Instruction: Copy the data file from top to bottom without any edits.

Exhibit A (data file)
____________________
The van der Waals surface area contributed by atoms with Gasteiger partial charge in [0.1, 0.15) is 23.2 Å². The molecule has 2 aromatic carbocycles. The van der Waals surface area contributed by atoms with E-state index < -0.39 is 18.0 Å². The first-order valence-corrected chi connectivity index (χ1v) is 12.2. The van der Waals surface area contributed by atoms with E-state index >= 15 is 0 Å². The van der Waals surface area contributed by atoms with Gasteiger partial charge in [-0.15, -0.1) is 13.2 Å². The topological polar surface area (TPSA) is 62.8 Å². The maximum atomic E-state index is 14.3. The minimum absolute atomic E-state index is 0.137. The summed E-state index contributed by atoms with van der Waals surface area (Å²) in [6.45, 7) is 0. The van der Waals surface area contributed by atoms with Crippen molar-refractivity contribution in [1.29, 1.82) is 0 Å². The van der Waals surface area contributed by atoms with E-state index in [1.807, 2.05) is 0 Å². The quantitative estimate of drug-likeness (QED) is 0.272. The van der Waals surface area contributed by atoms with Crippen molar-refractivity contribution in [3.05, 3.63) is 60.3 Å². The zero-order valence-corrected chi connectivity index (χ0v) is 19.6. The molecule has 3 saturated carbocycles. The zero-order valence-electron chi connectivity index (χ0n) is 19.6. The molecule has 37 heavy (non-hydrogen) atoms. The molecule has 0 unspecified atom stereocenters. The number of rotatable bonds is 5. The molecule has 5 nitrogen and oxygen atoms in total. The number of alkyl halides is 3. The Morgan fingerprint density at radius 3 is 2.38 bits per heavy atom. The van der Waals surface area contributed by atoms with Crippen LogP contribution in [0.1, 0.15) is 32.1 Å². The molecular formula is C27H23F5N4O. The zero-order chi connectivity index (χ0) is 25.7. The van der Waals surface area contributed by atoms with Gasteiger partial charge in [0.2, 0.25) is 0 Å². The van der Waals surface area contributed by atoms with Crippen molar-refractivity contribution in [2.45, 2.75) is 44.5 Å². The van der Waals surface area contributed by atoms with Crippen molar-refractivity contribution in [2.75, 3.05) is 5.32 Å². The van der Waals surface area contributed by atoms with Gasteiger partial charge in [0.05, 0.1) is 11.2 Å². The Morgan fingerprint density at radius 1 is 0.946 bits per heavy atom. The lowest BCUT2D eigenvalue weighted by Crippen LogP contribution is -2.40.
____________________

The van der Waals surface area contributed by atoms with Gasteiger partial charge in [0.1, 0.15) is 23.2 Å². The molecule has 2 aromatic carbocycles. The van der Waals surface area contributed by atoms with E-state index < -0.39 is 18.0 Å². The first-order valence-corrected chi connectivity index (χ1v) is 12.2. The van der Waals surface area contributed by atoms with E-state index >= 15 is 0 Å². The van der Waals surface area contributed by atoms with Gasteiger partial charge in [-0.15, -0.1) is 13.2 Å². The topological polar surface area (TPSA) is 62.8 Å². The maximum atomic E-state index is 14.3. The minimum absolute atomic E-state index is 0.137. The summed E-state index contributed by atoms with van der Waals surface area (Å²) in [6.45, 7) is 0. The van der Waals surface area contributed by atoms with Crippen molar-refractivity contribution in [1.29, 1.82) is 0 Å². The van der Waals surface area contributed by atoms with E-state index in [1.807, 2.05) is 0 Å². The quantitative estimate of drug-likeness (QED) is 0.272. The van der Waals surface area contributed by atoms with Crippen molar-refractivity contribution in [3.05, 3.63) is 60.3 Å². The zero-order valence-corrected chi connectivity index (χ0v) is 19.6. The molecule has 3 saturated carbocycles. The zero-order valence-electron chi connectivity index (χ0n) is 19.6. The molecule has 37 heavy (non-hydrogen) atoms. The molecule has 0 unspecified atom stereocenters. The number of rotatable bonds is 5. The molecule has 5 nitrogen and oxygen atoms in total. The number of alkyl halides is 3. The Morgan fingerprint density at radius 3 is 2.38 bits per heavy atom. The van der Waals surface area contributed by atoms with Crippen LogP contribution in [0.1, 0.15) is 32.1 Å². The molecular formula is C27H23F5N4O. The zero-order chi connectivity index (χ0) is 25.7. The van der Waals surface area contributed by atoms with Gasteiger partial charge in [0.2, 0.25) is 0 Å². The van der Waals surface area contributed by atoms with Crippen molar-refractivity contribution in [2.45, 2.75) is 44.5 Å². The van der Waals surface area contributed by atoms with Crippen molar-refractivity contribution in [2.75, 3.05) is 5.32 Å². The van der Waals surface area contributed by atoms with Gasteiger partial charge in [0.05, 0.1) is 11.2 Å². The Morgan fingerprint density at radius 1 is 0.946 bits per heavy atom. The lowest BCUT2D eigenvalue weighted by Crippen LogP contribution is -2.40.